Catholic Diocese of Spokane, Washington



From the

Official News Magazine of the Diocese of Spokane

Eric Meisfjord, Editor
P.O. Box 48, Spokane WA 99210
(509) 358-7340; FAX: (509) 358-7302


Spirituality:
On the go

by Father Michael Savelesky, for the Inland Register

(From the May 16, 2013 edition of the Inland Register)

Father Michael Savelesky Just look at the sense of joy and accomplishment on the faces of many a teenager when they receive their driver’s license! In our culture this is a memorable rite of passage. The reception of that little piece of plastic from the government is a day of great jubilation. Freedom at last to take the wheels out of the garage and go! This precious moment is a type of public recognition of maturity, of having come-of-age. Gone is the awkwardness of having to be a passenger in life (literally). A driver is in charge and can go wherever he or she may wish. The journey is now on their terms.

Even our phrase “back seat driver” reflects this new-found freedom. Which of us who has graduated to the status of driver enjoys a passenger, especially one out of reach in the back seat, who seems to know how to drive better than we do? The barrage of commentary is maddening: “Watch out for that red car! Aren’t you going a little too fast? Now, quit tailgating that truck. Don’t forget to use your turn signal. You’d better turn on your lights.” Help!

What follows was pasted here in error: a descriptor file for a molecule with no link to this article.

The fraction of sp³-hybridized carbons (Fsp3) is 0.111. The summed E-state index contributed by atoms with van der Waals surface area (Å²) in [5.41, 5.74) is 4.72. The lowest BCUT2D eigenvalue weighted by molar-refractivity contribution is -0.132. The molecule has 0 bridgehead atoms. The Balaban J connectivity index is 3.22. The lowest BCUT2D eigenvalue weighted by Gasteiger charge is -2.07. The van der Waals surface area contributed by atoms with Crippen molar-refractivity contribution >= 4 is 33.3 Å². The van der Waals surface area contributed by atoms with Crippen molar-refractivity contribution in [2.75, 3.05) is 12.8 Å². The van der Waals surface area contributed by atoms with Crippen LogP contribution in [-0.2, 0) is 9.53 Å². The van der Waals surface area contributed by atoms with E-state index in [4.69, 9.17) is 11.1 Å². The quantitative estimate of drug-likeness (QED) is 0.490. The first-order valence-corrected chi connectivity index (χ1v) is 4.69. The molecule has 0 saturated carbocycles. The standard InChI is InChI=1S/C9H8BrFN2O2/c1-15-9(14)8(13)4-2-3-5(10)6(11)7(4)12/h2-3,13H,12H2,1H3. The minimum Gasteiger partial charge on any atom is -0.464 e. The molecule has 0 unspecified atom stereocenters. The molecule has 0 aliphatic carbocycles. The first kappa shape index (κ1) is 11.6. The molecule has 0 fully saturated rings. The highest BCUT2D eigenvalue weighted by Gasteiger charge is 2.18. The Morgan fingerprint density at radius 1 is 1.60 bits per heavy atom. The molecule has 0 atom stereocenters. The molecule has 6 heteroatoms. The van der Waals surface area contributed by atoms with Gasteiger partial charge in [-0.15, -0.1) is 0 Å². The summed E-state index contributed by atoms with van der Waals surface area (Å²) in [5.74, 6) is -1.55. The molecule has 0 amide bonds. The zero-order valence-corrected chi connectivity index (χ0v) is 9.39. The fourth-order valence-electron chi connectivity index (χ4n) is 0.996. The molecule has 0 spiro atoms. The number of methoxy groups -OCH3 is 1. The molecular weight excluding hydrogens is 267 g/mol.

We who drive thoroughly enjoy being in that front left-seat position. It gives us a sense of freedom and mobility. Even the higher gas prices won’t keep us back on the ranch. We want to be on the road, going places, doing things.

Driving is but one example in our culture which displays our desire to be on top of things – to be in control, to set the agenda. This matter of needing to be in the driver’s seat offers a point of departure for reflecting on the significance of the Good News of Jesus’ Resurrection as we move liturgically from the Easter season and edge our way back into “ordinary time.” Not the news itself so much as our way of relating to it. While hearing the Resurrection stories narrated in the Gospels these past 50 days of Easter season it is spiritually enriching to take note to see who is in the driver’s seat. And to spot who wants to be a back seat driver.

The saving God of Israel is driving this car! Jesus, the Word incarnate, dies with a total handing over of his spirit. He trusts with every fiber of his being that the significance and fruitfulness of his life is totally in the hands of the One whom he has come to call “Abba, Father.” It is not his will that is important but the will of the One who sent him.

In his Resurrection Jesus did not just pop out of the grave like a divine magician who wants to display his trickery even over the clutches of death. It would be theologically correct to say that the saving God of Israel raises Jesus to life. God does not just return Jesus to life (as Jesus did for his friend, Lazarus) but takes him from the dead and gives him a lordship and life unknown in human history. The Resurrection is God’s answer to the selfishness and sin of those who choose alienation and separation from God – that is, all of us.